Welcome to the pilot episode of our little podcast project. This podcast will evolve over time, but for the moment the thinking is that this space will generally contain show notes. You learn better when concepts are simplified, when you can be totally focused and not worry about jotting things down, etc. By shifting references (etc) to the show notes, we hope to free you of this worry, and allow you to focus on the broader concepts.
The intro portion about engagement and learning references the Yerkes-Dodson law.
The [Scientific American] news article we discussed, “Scientist Who Edited Babies’ Genomes Faces Widespread Criticism” is located [here].
1965 article in Cancer Research, “The Relationship of the Cell Cycle to Tumor Growth and Control of Cell Division: A Review” is located [here]. So you can avoid having to track down this obscure paper, shown at right is the table from the paper that Addie referenced. For the 1990 article, “A nonlinear structured population model of tumor growth with quiescence” here is the [pubmed link] and here is (potentially) a working [PDF link].
The 2006 paper by Katz, “The (Relative) Risks of Using Odds Ratios” is PMID: 16785380 and can also be found [here]. The math on Addie’s RR vs OR examples works out as follows:
8% and 4% → RR of 2 ; OR of 2.09 → [8/92]/[4/96] = 2.09 ≈ 2 80% and 40% → RR of 2 ; OR of 6 → [4/1]/[2/3] = 6 90% and 30% → RR of 3 ; OR of 21 → [9/1]/[3/7] = 21
For the pharma etymologists out there, here is a [drug stem finding tool] that might be useful. It doesn’t get all of the parts of each drug, but it gets some at least. Or you can go straight to the sources and get the [INN] and [USAN] stems!
In our discussion of epigenetics, David Barker was mentioned. Here’s a [1995 BMJ paper from him] entitled, “Fetal origins of coronary heart disease.” Additionally, here’s a [2008 NEJM paper] from Gluckman, et al and the [2007 paper] that Addie mentioned. A [2009 overview] from Gluckman. And a [2009 paper] from Kuzawa and Sweet that talks about epigenetics as a mediator of racial health disparities in America. For good measure, let’s include some recent research → A paper on [birthweight for gestational age] that finds association with specific methylated loci, and a [2017 Nature] paper that looks at genome wide association between adiposity and methylation (higher BMI = more methylation of specific sites).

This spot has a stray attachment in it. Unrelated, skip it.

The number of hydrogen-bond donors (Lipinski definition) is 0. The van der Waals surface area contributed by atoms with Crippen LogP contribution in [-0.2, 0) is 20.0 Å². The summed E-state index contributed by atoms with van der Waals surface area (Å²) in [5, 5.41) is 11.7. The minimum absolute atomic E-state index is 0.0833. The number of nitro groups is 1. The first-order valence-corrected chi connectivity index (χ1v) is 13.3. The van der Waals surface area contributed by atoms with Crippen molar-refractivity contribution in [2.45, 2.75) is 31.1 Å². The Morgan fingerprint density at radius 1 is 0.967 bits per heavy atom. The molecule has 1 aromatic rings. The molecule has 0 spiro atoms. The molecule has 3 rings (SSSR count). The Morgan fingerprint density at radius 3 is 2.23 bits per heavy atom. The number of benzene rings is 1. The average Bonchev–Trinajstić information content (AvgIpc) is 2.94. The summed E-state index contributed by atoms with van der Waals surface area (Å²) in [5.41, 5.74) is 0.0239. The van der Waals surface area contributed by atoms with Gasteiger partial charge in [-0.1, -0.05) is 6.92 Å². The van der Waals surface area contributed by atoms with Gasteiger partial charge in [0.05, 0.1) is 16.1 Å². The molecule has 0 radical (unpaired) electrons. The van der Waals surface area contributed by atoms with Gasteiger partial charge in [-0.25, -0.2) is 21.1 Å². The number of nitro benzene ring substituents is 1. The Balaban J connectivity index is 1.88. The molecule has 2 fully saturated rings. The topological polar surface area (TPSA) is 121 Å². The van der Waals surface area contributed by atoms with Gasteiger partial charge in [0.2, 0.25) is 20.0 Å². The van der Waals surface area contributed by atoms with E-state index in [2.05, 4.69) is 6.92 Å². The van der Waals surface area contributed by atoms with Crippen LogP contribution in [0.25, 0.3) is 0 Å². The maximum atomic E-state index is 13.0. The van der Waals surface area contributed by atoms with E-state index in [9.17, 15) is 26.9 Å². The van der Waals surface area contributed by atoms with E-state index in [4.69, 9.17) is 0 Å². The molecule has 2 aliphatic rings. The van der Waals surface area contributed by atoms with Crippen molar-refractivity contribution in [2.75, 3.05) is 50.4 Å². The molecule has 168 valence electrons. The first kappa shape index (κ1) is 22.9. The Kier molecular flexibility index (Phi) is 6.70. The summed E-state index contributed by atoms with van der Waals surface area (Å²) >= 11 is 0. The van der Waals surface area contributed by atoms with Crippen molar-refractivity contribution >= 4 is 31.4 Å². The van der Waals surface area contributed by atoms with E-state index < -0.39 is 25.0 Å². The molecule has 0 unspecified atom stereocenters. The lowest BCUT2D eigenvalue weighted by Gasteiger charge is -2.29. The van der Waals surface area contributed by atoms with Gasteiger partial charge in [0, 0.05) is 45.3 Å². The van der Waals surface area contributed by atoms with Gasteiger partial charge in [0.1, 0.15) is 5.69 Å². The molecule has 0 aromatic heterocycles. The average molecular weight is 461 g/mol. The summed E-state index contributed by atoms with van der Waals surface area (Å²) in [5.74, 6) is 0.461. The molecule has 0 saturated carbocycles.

Regarding toxic mushrooms, Rosen [Emergency Medicine Concepts and Clinical Practice, 2018] says:
“Amanita phalloides mushrooms do not have hallucinogenic properties. Their toxicity is mainly hepatic due to a number of cyclopeptide toxins contained in all parts of the mushroom … Amanita muscaria and Amanita pantherina contain the isoxazole compounds ibotenic acid and muscimol, which are analogues of glutamic acid (excitatory) and γ-aminobutyric acid (GABA; inhibitory) neurotransmitters, respectively.”
Elsewhere Rosen notes:
“It is important to differentiate isoxazole-containing Amanita mushrooms from the deadly hepatotoxic cyclopeptide-containing Amanita mushrooms, of which Amanita phalloides is a member.”
So, to be clear, Addie was correct that α-amanitin containing ‘A. phalloides’ doesn’t make you hallucinate, but Addie was totally wrong in describing it as the ‘Mario Bros’ mushroom → the red mushroom with white dots is probably A. muscaria, and Kim was correct that this causes hallucinations. The species Addie was thinking of is apparently more [white in color].
“The excitatory effects [of isoxazole] characterized by elation, giddiness, hyperactivity, muscle tremors, and distortion of space and time begin approximately 30 minutes to 2 hours after ingestion and are likely to be mediated by ibotenic acid. Following is a phase of tiredness and deep sleep, in which it may be difficult to arouse the patient. During this phase, vivid hallucinations and manic excitement may oscillate with periods of deep sleep. The duration of effect is up to 12 hours,”
…according to Rosen. The other ‘gold standard’ textbook in EM, Tintinalli [Emergency Medicine A Comprehensive Study Guide, 2018], notes,
“Nearly all fatalities in the United States and Europe occur from ingestion of mushrooms of the Amanita species (Amanita phalloides, Amanita virosa, and Amanita bisporigera). If Amanita ingestion is suspected, identification of the species may be helpful but is difficult because there are many Amanita mushrooms that are nontoxic. Amanita species generally have warts on the cap (remnants of the membrane covering the emerging mushroom), which give it a spotted appearance.” Tintinalli also notes, “Nine amatoxins have been identified, but α-amanitin (amanitin) appears the most physiologically active. Amatoxins are not protein bound, but are actively transported into hepatocytes, where they bind to RNA polymerase II and inhibit the formation of messenger RNA. Free radical formation may also be involved in toxicity. In adults, the dose that causes 50% mortality is 0.1 milligram/kg of body weight, which is commonly contained in a single mushroom.”
— Episode credits —
Hosted by Addie, Kim, and Alex. Vocal audio production and editing by Addie. Theme music compositions (Too Cool, and Laserpack) by Kevin MacLeod of incompetech.com, licensed under Creative Commons: By Attribution 3.0 License.